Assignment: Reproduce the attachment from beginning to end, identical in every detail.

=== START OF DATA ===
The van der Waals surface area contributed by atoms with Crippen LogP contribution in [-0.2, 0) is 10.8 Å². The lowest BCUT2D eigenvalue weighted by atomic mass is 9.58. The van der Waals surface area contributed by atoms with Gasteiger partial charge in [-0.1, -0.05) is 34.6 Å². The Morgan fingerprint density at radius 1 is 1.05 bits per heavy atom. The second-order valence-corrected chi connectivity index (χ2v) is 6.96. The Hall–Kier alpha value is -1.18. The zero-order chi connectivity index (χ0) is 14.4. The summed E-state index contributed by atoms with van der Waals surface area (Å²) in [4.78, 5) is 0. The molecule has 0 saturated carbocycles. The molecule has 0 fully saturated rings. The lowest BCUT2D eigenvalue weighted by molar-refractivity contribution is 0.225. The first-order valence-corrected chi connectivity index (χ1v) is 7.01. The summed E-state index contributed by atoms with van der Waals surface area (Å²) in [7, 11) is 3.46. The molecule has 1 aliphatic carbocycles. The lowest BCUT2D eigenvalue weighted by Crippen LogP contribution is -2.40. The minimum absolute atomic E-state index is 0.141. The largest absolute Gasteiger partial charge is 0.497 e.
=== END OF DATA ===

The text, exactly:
The van der Waals surface area contributed by atoms with Crippen LogP contribution in [-0.2, 0) is 10.8 Å². The lowest BCUT2D eigenvalue weighted by atomic mass is 9.58. The van der Waals surface area contributed by atoms with Gasteiger partial charge in [-0.1, -0.05) is 34.6 Å². The Morgan fingerprint density at radius 1 is 1.05 bits per heavy atom. The second-order valence-corrected chi connectivity index (χ2v) is 6.96. The Hall–Kier alpha value is -1.18. The zero-order chi connectivity index (χ0) is 14.4. The summed E-state index contributed by atoms with van der Waals surface area (Å²) in [4.78, 5) is 0. The molecule has 0 saturated carbocycles. The molecule has 0 fully saturated rings. The lowest BCUT2D eigenvalue weighted by molar-refractivity contribution is 0.225. The first-order valence-corrected chi connectivity index (χ1v) is 7.01. The summed E-state index contributed by atoms with van der Waals surface area (Å²) in [7, 11) is 3.46. The molecule has 1 aliphatic carbocycles. The lowest BCUT2D eigenvalue weighted by Crippen LogP contribution is -2.40. The minimum absolute atomic E-state index is 0.141. The largest absolute Gasteiger partial charge is 0.497 e.